It was clear something had to be done, not only about government spending but private spending as well. Neither task was easy. Medicare was wildly popular among a vital voting bloc and had a 46 year track record; private insurance as a tax-free benefit had been part of the U.S. economy for 68 years.

The point is you do not undo or redo massive programs that took 46 to 68 years to evolve. Medicare, the third rail of American politics, makes this doubly difficult. Touch Medicare politically, and you will be electrocuted. Republicans just learned this again in the upsetelection in Western New York State. Never mind that Obamacare vows to cut $575 billion out of Medicare, as we know it, for current 65 year olds. The Republicans are saying we must restructure Medicare 10 years from now for those 55 and under. The Devil you now, presumably, is worse than the Devil you don't know, even he is trying to save your skin.

Add to this to the complexity of U.S. health care. As George Halvorson, CEO of Kaiser said in his 2009 book Health Care Will Not Reform Itself,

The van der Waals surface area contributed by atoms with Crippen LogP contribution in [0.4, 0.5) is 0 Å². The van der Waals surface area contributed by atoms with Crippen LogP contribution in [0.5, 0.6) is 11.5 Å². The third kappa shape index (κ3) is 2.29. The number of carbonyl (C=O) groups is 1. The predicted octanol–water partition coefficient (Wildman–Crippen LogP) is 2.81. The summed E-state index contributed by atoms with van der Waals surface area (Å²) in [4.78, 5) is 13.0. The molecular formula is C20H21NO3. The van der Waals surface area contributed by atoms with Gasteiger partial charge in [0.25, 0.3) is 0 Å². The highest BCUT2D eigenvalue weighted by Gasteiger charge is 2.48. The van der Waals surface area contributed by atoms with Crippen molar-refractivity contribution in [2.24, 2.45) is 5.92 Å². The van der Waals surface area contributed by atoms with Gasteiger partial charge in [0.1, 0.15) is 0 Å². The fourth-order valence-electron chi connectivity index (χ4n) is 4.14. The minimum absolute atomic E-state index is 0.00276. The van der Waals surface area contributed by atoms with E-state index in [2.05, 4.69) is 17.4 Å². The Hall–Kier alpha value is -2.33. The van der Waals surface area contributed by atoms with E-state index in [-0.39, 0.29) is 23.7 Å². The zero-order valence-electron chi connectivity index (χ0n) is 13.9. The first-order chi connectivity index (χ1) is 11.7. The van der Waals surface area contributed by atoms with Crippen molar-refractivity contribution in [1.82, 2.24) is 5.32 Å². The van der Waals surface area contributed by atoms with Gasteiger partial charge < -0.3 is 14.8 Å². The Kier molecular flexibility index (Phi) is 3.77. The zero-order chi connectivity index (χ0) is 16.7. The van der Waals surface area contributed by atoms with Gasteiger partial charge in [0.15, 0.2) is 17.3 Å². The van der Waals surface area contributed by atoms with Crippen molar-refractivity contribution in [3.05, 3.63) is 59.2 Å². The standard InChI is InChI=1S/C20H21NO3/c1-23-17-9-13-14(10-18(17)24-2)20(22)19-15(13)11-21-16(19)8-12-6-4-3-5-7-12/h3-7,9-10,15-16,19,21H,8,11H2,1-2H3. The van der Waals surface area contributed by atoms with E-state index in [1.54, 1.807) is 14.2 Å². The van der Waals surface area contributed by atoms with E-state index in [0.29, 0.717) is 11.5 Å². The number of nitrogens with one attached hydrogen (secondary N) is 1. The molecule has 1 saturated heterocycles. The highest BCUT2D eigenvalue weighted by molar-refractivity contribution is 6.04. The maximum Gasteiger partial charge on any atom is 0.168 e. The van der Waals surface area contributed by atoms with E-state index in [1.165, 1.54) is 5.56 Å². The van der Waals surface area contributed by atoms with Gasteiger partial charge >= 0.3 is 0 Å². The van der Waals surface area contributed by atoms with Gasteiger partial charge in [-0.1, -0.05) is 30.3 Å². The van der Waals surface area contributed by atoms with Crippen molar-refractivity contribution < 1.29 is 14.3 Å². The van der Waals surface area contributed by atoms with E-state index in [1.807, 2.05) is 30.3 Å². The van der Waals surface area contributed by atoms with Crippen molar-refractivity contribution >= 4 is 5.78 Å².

“Health care in American is badly organized, highly inconsistent, internally dysfunction, sometimes brilliant, almost always compassionate, close to data free, amazingly inexplicable in key areas, too often wasteful, too often dangerous, and extremely expensive.”

This type of thinking was in back of the 2009 Accountable Care Act. Personally, I thought the law was overreaching. I concur with Mark Twain's opinion of the music of Richard Wagner, "It is not as bad as it sounds."

Nevertheless , the waves whipped up by the deepest recession since the depression, which shows no fundamental signs of receding or recovering soon, complicate reform.. Indeed, according to Investor Business News, the economy may be getting worse.

• Businesses last month slashed orders for autos and other durable goods by the largest amount in six months.

• Industrial output dropped the most in April for any month since the start of the recovery, indicating the manufacturing sector may be rolling over.